This week, NAD released five tips on influencer marketing. Here are the tips, followed by some of our own observations.
1. When working with influencers or incentivizing consumers to review your product, you may be responsible for the content of their posts.
As we’ve noted in the past, if you work with an influencer or provide incentives to consumers in exchange for reviews, you could be held liable for what the influencers (or consumers) do or don’t do. More on that below.
2. Tell influencers or consumers to disclose their material connection with you and monitor them to make sure they do.
We’ve covered this topic in various posts. By now, you should know that it’s important to tell influencers and consumers about their disclosure requirements. Your responsibilities don’t stop there, though. You also need to make sure that influencers and consumers comply with these requirements. The most recent FTC settlement goes into more detail on monitoring.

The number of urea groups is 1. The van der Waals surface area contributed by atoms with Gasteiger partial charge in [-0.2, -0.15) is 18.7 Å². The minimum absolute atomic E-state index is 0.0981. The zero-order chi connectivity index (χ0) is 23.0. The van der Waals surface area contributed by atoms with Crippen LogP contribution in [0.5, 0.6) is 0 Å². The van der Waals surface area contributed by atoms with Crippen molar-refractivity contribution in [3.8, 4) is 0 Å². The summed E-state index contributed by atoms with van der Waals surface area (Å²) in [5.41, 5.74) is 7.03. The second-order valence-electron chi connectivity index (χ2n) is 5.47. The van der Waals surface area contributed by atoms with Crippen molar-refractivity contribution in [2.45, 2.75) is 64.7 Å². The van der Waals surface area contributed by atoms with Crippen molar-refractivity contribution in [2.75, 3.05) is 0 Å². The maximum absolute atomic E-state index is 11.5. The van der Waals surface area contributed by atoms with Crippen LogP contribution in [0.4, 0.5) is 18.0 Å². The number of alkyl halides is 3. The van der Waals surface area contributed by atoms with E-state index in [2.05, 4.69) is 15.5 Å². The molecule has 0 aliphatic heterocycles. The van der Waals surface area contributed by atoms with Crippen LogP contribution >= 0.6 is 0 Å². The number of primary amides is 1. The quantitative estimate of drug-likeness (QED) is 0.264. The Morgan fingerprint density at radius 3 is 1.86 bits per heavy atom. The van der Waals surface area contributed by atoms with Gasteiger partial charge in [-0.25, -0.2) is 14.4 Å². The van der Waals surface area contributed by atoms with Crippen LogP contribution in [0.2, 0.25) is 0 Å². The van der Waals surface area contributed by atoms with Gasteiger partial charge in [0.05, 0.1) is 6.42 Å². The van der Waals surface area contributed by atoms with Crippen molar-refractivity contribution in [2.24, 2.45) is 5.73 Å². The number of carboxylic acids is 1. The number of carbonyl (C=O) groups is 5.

3. Disclosures should be in plain, easily understandable language.
Although you have some flexibility in what disclosures are used, keep in mind that jargon or abbreviations that typical consumers may not understand are not enough. Also, keep in mind that that although hashtags like #ad are popular, a plain-English disclosure – such as “thanks to Brand for sending me this product to try” – work, too.
4. Make sure the disclosure is readable or audible at the same time as the endorsement message.
As the most recent FTC settlement demonstrates, the disclosures should appear at the outset of the post and should be visible without consumers having to click on anything. And a recent NAD decision illustrates that it’s important to make sure that the disclosure will “travel” with the endorsement if it’s shared on a different platform.
5. When interacting with influencers or consumers reviewing your product, make sure you are not conveying a misleading message.
Remember that you could be held responsible for any claims made by influencers or consumers, even if you didn’t approve them. Consider providing guidelines to help stay away from problematic claims.
You should also think carefully about how you interact with reviews, even if you didn’t incentivize them. NAD writes that if consumers post reviews with claims that you can’t support, you should be careful not to interact with those reviews in a way that suggests you agree with the claims. Instead, consider removing reviews that make unsubstantiated claims, if they appear on your platforms.